Helen McEwan joined USS on 1 April, having previously held a variety of senior roles at Aegon. She has also served on a number of executive boards including the pensions technology platform, True Potential, the master trust NOW: Pensions and Edinburgh Young Carers Charity. As well as her executive role with USS, Helen is an independent Non-Executive Director at The Exeter, a mutual friendly society offering healthcare and protection insurance.
As Chief Pensions Officer, Helen is responsible for all pensions related activities, including business transformation and operational strategy, product development and delivery, operations, member communications, and client engagement.
When I was offered the role of Chief Pensions Officer at USS, the high calibre of its people and its commitment to quality and value really appealed to me.
Recently, I’ve been reflecting on if and how my initial expectations, shaped from the outside looking in, have been met or changed over the course of my first 100 days in post.
I think most people would agree that the learning curve in a new job is steepest at the very start. While I have extensive experience of working in the pensions and finance sector and with trustee boards, every organisation comes with its own culture, identity and circumstances. Gaining a thorough understanding of USS’s universe has been a hugely beneficial experience over the past three months, and is critical both to my role and the teams I am here to lead.
It has quickly become very clear to me just how passionate and conscientious my colleagues are about the job they are here to do and the people and organisations they are here to serve. USS is a very human, collaborative, and supportive place to work. There is a high level of integrity and competence, a clear (and shared) sense of purpose, and very clear structures and processes driving everything we do.
Evidence of this came shortly after I arrived at USS, when we became the first ‘hybrid’ pension scheme to secure Master Trust approval. This reflects the high standards already being met by the trustee in running the scheme on behalf of universities and in protecting members’ benefits.
But as welcome as that authorisation is, we have our sights set even higher: our vision is to be a ‘Best in Class’ pension provider, with a high performing in-house fund manager, making the utmost of our scale and expertise to deliver a high quality service, value for money, and secure retirement benefits for our members and sponsors.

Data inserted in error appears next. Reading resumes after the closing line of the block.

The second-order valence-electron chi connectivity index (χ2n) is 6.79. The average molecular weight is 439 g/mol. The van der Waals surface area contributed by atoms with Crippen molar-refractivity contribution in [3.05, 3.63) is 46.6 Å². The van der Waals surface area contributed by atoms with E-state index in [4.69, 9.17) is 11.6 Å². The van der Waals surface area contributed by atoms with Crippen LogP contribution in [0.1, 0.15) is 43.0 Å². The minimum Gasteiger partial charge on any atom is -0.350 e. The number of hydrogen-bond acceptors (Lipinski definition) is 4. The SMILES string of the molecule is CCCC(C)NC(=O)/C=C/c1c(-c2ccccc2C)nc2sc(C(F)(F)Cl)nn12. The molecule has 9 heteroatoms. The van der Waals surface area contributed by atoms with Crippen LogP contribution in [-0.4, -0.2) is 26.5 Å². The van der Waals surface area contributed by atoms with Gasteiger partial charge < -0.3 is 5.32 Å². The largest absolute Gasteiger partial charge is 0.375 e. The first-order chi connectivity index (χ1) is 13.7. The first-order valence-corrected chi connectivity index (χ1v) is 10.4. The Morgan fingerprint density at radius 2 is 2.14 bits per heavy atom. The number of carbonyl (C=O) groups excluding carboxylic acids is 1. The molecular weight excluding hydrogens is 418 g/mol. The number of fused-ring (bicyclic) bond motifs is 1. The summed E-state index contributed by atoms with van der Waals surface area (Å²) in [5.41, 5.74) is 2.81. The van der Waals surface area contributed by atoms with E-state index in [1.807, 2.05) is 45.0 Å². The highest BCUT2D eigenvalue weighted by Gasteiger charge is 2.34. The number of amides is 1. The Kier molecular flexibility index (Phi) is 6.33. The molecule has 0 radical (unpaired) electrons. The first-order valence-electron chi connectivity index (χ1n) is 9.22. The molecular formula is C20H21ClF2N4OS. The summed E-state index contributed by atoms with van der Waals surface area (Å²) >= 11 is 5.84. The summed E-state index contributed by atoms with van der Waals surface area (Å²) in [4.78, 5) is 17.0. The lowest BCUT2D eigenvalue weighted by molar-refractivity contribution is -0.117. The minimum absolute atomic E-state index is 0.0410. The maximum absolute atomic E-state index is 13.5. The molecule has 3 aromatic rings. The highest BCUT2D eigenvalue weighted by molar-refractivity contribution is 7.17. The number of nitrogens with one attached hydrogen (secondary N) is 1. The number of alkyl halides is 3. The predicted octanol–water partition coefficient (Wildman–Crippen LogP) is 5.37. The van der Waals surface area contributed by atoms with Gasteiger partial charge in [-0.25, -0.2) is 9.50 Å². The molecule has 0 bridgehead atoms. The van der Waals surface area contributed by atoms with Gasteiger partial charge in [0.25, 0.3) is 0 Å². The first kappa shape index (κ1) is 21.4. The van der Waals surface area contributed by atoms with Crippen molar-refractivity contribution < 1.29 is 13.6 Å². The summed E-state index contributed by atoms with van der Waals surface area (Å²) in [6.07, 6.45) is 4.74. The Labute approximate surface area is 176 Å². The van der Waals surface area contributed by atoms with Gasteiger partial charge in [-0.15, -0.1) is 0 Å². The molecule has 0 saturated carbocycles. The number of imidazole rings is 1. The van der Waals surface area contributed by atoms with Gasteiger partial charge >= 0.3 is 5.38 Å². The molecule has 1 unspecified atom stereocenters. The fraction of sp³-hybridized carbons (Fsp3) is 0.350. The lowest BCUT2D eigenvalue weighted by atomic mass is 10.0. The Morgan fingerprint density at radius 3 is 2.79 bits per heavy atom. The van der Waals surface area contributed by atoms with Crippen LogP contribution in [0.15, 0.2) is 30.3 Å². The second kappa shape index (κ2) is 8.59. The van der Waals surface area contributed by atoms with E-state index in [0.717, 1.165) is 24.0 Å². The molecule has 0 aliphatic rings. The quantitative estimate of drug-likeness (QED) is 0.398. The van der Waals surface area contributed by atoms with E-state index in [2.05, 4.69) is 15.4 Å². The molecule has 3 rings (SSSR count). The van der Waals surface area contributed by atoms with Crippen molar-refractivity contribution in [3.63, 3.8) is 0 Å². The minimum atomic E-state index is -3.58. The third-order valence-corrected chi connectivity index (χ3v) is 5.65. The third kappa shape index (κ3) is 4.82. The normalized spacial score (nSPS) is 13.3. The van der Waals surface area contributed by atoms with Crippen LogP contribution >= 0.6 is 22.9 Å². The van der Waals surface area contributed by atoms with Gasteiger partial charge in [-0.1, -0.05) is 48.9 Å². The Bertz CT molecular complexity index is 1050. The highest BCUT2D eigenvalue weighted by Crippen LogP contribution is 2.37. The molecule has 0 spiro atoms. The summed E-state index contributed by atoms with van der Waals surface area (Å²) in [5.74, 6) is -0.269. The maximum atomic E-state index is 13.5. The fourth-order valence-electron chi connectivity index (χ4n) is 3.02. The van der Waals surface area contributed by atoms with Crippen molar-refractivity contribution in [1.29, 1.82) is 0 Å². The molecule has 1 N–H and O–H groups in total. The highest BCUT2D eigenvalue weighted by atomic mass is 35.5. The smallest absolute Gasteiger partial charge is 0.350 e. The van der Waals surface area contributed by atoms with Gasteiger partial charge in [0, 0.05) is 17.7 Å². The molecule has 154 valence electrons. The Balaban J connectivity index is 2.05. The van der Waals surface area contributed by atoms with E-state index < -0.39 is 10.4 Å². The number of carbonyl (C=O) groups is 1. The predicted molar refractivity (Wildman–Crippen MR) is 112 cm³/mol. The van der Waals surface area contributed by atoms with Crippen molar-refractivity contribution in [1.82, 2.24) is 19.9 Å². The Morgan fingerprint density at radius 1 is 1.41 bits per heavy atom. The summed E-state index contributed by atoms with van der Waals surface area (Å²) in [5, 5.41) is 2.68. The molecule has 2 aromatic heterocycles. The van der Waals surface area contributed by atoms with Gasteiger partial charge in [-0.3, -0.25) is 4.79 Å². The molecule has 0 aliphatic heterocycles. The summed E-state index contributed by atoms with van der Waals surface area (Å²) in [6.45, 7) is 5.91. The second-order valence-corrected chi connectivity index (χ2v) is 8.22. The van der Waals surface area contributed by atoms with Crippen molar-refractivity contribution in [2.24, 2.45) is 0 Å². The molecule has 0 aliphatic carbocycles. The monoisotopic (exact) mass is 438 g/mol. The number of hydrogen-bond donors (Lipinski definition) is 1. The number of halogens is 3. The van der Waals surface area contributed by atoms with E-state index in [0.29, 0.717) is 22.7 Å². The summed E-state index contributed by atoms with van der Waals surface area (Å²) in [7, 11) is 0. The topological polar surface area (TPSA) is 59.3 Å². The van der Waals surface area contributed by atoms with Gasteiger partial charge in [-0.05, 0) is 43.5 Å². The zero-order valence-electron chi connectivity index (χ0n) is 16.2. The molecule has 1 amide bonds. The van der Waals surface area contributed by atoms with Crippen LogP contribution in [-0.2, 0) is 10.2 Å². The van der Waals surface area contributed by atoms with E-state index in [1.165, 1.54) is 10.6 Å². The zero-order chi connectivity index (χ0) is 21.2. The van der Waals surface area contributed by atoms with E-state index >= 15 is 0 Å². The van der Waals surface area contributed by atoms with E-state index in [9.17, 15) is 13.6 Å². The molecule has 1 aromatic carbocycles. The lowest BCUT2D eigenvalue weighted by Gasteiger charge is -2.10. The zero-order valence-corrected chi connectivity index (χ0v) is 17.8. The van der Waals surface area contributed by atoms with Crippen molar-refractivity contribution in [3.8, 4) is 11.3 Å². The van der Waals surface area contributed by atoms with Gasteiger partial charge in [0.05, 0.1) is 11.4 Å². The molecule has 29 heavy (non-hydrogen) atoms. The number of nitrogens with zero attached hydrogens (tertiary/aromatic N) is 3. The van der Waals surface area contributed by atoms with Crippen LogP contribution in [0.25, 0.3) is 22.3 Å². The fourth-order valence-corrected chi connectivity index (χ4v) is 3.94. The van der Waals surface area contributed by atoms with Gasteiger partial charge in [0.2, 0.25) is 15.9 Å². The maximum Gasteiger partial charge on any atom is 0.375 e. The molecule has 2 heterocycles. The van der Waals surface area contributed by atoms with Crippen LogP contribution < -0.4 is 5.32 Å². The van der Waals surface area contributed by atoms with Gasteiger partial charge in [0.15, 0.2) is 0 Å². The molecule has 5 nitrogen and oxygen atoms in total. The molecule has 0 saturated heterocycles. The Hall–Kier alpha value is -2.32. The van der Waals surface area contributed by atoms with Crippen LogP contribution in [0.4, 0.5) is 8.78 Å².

As a minimum, this demands that what we offer meets the needs of our members, our sponsors and our regulators, and that our processes and services meet their expectations too – and the pensions’ side of the business, which I lead, has a key role to play here.
We can only meet the higher bar we have set if we truly understand what is needed from us, what is expected of us, and what is demanded of us – so it is vital that we engage as effectively as possible with members and employers alike on the art of the possible, not least given the increasingly rigorous regulatory environment we must operate in.
While I have inherited a very strong position with employers – 80% of whom rate their overall relationship with USS as good or very good – the funding challenges all defined benefit pension schemes face, evidenced by our recent valuations, have clearly impacted members’ perceptions of the scheme.
It is entirely understandable that being asked to pay more for the same is not a welcome message – but that is the reality we face, as trustee, when we look to invest contributions today in order to fund members’ benefits in the future.
We can – and must – therefore be more effective in the ways we engage with members and employers on these issues because there is much to gain from being a member.
USS offers benefits that are now vanishingly rare in the private sector, and it has also leveraged its size and scale to achieve very good outcomes in terms of its investment performance and investment costs.
As we only have one client to serve, the benefits and services we provide are relatively bespoke to the needs of the higher education sector. While this translates as a high quality service with relatively high scheme costs (on a per member basis) there is a relentless focus on delivering value for money across every corner of the organisation.
We are not afraid, however, to invest in the right interventions.
For example, we are actively improving the ways members can engage with us and the level of “self-serve” facilities available through our digital channels. This is an ongoing journey but will give members greater access to, and control over, their USS pensions so it is absolutely an investment worth making.
As USS looks after every steps of its members’ journey to, and through, retirement – from payslip to pension – we are also focusing a great deal on what members need from us at different stages so we can best tailor the services we provide to align with their needs.
What I have seen in my first 100 days is that our people are key to our success, and we absolutely do have the skills, capabilities, culture and commitment required to deliver good experiences and good outcomes.
There are certainly challenges, but we are well-placed to address them and I am looking forward to working with our stakeholders and my teams to deliver a ‘best in class’ service to our members and our sponsoring employers.